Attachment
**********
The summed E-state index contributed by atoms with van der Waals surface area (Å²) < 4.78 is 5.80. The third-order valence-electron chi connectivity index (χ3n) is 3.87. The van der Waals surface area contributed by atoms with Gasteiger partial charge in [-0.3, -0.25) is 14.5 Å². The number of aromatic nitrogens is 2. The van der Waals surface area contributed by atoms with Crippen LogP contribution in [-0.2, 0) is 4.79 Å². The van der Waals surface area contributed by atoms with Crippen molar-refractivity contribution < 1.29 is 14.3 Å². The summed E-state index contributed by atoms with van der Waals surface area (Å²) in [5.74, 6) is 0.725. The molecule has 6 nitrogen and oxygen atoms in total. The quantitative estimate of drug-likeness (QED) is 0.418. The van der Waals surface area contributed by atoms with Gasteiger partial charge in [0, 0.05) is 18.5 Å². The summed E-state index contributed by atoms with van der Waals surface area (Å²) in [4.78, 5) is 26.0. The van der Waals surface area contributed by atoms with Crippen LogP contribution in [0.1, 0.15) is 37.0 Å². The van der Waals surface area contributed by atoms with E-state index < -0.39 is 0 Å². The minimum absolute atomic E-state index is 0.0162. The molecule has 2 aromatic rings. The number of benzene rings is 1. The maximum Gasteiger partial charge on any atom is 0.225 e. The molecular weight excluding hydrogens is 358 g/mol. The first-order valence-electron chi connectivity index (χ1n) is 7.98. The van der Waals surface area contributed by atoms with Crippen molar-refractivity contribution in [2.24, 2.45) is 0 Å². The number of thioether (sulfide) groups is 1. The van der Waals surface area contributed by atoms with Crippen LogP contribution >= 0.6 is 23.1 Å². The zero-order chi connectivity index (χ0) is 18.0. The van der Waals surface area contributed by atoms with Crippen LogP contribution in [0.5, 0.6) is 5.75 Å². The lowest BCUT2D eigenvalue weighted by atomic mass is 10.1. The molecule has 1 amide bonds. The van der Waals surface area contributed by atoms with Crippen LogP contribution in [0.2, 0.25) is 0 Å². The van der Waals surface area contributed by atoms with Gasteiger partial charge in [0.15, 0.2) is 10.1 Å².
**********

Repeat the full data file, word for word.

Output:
The summed E-state index contributed by atoms with van der Waals surface area (Å²) < 4.78 is 5.80. The third-order valence-electron chi connectivity index (χ3n) is 3.87. The van der Waals surface area contributed by atoms with Gasteiger partial charge in [-0.3, -0.25) is 14.5 Å². The number of aromatic nitrogens is 2. The van der Waals surface area contributed by atoms with Crippen LogP contribution in [-0.2, 0) is 4.79 Å². The van der Waals surface area contributed by atoms with Crippen molar-refractivity contribution < 1.29 is 14.3 Å². The summed E-state index contributed by atoms with van der Waals surface area (Å²) in [5.74, 6) is 0.725. The molecule has 6 nitrogen and oxygen atoms in total. The quantitative estimate of drug-likeness (QED) is 0.418. The van der Waals surface area contributed by atoms with Gasteiger partial charge in [0, 0.05) is 18.5 Å². The summed E-state index contributed by atoms with van der Waals surface area (Å²) in [4.78, 5) is 26.0. The van der Waals surface area contributed by atoms with Crippen LogP contribution in [0.1, 0.15) is 37.0 Å². The van der Waals surface area contributed by atoms with E-state index < -0.39 is 0 Å². The minimum absolute atomic E-state index is 0.0162. The molecule has 2 aromatic rings. The number of benzene rings is 1. The maximum Gasteiger partial charge on any atom is 0.225 e. The molecular weight excluding hydrogens is 358 g/mol. The first-order valence-electron chi connectivity index (χ1n) is 7.98. The van der Waals surface area contributed by atoms with Crippen molar-refractivity contribution in [2.24, 2.45) is 0 Å². The number of thioether (sulfide) groups is 1. The van der Waals surface area contributed by atoms with Crippen LogP contribution >= 0.6 is 23.1 Å². The zero-order chi connectivity index (χ0) is 18.0. The van der Waals surface area contributed by atoms with Crippen LogP contribution in [0.5, 0.6) is 5.75 Å². The lowest BCUT2D eigenvalue weighted by atomic mass is 10.1. The molecule has 1 amide bonds. The van der Waals surface area contributed by atoms with Crippen LogP contribution in [0.2, 0.25) is 0 Å². The van der Waals surface area contributed by atoms with Gasteiger partial charge in [0.15, 0.2) is 10.1 Å².